Marly Youmans and I have long been friends who like to collaborate. She is a wonderful friend, but also a poet and novelist greatly admired. I first came across Marly when I saw her name signed to a comment on a blog where she was defending me as an artist, though we’d never met or had any previous contact. I wrote to thank her and we became e-correspondents. Later she came to Wales to stay with us at Ty Isaf. She’s the narrator of a short documentary about my maquettes, a contributing author to the 2011 Lund Humpries monograph about my work and she was present at the Gregynog Gallery of The National Library of Wales for the opening of my sixtieth birthday retrospective of paintings. We’ve been working together almost from the start of our friendship. I make her book covers and when time and budget allow, the chapter headings and decorations too.

In part Marly moved from her previous publisher because of me. I’d decided I no longer wanted to work there, though I hadn’t expected my leaving would precipitate Marly’s departure. I had thought there would simply be a change to another artist, but I had not taken into account that though Marly is the gentlest woman, she is nonetheless stubborn about the things that matter most and her loyalties are fierce. I was rather shaken by the events, but though I repeatedly said that she should stay, she quietly went about doing things her own way.

Ignatius are the publishers of Charis in the World of Wonders. Marly gently brokered an arrangement that her editor there would look at my work, and if the Ignatius team were confident that Marly and I were a good match, then we would all proceed together. From the outset the mood has been collegiate. Everything discussed with thoughtfulness, everyone with eyes on the goal to make a beautiful book. I doff my cap to Roxanne Lum who guided me through the way things are done at Ignatius and who was so receptive to my ideas, and to Diane Erikson who has worked so hard to make Charis in the World of Wonders the lovely edition that it is going to be.

This week Marly and I saw the almost finished page layouts, with my drawings in place making the announcements to the eleven chapters. The matching of images to chapters was done at Ignatius. I offered no guidance and as it happened neither did Marly. Both of us agree that whoever made the matches did so with great care. Marly writes:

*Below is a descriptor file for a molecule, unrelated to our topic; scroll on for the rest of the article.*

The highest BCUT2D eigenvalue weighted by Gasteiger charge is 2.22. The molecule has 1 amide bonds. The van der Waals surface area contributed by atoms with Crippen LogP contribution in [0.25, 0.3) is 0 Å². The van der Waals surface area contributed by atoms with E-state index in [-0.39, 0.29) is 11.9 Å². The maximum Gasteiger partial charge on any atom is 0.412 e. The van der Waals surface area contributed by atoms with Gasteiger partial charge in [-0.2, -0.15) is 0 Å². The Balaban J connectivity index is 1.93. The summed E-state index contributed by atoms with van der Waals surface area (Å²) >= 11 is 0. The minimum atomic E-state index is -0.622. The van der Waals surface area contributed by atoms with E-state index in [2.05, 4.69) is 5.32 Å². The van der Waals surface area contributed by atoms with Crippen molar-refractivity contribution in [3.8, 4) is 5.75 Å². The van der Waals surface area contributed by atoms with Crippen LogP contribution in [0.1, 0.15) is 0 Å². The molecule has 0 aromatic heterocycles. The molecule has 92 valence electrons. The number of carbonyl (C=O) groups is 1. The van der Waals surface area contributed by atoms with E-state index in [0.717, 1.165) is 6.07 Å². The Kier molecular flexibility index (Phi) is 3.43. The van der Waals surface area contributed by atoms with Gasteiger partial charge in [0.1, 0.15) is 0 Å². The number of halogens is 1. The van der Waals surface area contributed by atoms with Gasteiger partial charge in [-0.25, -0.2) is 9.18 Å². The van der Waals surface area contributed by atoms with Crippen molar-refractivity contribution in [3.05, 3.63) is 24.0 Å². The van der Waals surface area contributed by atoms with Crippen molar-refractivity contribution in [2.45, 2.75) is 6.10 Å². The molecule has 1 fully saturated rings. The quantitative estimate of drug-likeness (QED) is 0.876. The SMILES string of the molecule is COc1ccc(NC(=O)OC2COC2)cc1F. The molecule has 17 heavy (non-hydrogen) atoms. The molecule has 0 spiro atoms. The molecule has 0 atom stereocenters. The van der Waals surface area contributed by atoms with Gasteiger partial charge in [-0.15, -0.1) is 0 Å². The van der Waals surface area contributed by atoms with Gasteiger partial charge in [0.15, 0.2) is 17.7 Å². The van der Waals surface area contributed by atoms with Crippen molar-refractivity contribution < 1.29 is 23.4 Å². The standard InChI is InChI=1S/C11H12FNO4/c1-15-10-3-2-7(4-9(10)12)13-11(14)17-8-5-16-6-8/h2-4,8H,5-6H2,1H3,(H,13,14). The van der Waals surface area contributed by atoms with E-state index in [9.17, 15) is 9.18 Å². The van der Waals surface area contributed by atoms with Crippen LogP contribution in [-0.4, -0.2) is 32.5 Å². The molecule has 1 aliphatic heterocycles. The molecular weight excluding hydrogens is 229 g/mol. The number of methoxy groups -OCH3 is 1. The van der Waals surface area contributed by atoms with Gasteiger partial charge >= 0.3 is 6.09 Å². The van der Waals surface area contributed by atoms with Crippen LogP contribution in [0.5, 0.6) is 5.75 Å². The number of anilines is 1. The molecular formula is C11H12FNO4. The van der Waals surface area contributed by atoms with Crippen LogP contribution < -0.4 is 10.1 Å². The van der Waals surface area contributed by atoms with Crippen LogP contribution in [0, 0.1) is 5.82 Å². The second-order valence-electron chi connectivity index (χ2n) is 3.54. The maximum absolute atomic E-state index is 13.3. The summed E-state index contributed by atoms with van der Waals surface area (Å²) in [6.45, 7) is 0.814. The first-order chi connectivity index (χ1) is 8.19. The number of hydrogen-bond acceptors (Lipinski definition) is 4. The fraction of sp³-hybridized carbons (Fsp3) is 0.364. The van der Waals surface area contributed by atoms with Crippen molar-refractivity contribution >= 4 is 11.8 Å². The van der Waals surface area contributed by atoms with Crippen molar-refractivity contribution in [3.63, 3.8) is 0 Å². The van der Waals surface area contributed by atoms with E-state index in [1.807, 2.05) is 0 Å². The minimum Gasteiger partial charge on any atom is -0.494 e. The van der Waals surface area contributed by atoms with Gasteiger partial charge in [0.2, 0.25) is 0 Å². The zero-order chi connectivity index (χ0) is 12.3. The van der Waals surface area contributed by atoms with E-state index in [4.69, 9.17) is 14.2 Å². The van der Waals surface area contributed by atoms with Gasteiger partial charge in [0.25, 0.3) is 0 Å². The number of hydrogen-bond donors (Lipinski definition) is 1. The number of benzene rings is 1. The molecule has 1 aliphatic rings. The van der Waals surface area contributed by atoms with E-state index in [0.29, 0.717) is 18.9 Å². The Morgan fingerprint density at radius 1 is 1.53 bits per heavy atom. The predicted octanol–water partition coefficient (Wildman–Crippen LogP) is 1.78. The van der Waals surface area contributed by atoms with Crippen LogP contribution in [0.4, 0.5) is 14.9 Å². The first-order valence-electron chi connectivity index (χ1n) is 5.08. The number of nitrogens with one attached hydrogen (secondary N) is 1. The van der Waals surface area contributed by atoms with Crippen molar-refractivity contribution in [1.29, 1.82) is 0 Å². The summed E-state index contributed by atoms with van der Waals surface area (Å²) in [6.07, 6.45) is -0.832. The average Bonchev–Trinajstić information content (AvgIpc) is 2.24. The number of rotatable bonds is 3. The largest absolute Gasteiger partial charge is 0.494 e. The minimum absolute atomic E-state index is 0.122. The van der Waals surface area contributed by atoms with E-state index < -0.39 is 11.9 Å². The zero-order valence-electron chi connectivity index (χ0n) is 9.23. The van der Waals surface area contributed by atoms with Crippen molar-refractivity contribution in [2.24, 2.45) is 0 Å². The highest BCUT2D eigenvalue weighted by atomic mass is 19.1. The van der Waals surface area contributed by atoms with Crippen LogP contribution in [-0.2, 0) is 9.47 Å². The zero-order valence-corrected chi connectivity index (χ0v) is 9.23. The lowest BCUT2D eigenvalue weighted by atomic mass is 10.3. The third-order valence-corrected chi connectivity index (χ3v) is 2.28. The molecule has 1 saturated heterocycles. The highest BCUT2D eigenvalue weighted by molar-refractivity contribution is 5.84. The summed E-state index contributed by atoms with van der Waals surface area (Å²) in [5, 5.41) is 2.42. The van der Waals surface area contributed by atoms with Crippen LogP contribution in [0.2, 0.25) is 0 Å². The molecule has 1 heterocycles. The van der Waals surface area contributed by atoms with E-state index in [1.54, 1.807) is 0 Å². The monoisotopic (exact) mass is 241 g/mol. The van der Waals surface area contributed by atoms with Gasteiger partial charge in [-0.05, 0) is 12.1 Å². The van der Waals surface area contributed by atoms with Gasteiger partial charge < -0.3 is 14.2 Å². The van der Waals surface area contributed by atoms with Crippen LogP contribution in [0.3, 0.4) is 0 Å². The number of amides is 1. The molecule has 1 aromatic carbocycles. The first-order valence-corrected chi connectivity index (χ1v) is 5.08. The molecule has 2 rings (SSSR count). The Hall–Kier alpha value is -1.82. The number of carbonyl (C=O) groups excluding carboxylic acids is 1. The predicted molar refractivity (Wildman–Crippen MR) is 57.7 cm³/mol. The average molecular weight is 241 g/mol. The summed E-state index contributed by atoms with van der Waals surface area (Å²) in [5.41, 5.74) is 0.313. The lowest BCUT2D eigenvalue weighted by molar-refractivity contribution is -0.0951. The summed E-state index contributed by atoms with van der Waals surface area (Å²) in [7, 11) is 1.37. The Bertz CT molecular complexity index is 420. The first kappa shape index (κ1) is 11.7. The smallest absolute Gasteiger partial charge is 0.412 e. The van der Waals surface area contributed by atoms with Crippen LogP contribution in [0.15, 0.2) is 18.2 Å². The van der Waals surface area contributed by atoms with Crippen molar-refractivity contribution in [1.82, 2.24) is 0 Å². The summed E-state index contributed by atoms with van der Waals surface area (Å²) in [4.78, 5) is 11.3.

“Diane,
Well, I shall let Clive be the arbiter of images! But we are both entirely pleased with the care for clarity and detail, as well as the beautiful spacing that really gives the pictures so much more presence. And I have to say that I’m happy that Ignatius is so responsive and also so polite in working with a visual artist. That made me glad, as Clive is dear to me.
Just now I went through the list, and I do suspect that somebody has thought carefully about placement, where possible. It is absolutely right that the horse begins and the ewe (so many good symbolic sheep associations) ends the story. I especially liked the amusing placement of the rabbit for Wedlock (preceded by the ancient emblem of married constancy, the swan), the owl for a chapter of wild wanderings, and the open-mouthed dog for the “frampled” household chapter. Some were logical, like the bird at a chapter with birds, or the various domestic animals scattered in chapters set in villages. Somehow I really like the luminous peacock–the most mystical thing in the group–as an image representing “Path in the Dark.” The squirrel with his little acorn bag (I know it’s not that, really, but it looks that way, accompanied by Far-faring!) is another that amuses me. And the cockerel crowing out the news of the epilogue…
So yes, I do think that we are happy and content. Thanks to all who helped to make us feel so pleased with the way the book-to-be appears: well dressed and lovely.
In good cheer,
Marly”
(Forgive me Marly for sharing the e-mail. I think it illuminating to show how well things may be done when a team toward the best outcome. This has been the most positive experience. I’ve been extremely lucky with all my book commissions throughout 2019, for Design for Today, English Heritage and Phoenicia Publishing, every one of which has been a pleasure.)
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Above: sketch from my project book of the Ignatius imprint for the cover.

Charis in the World of Wonders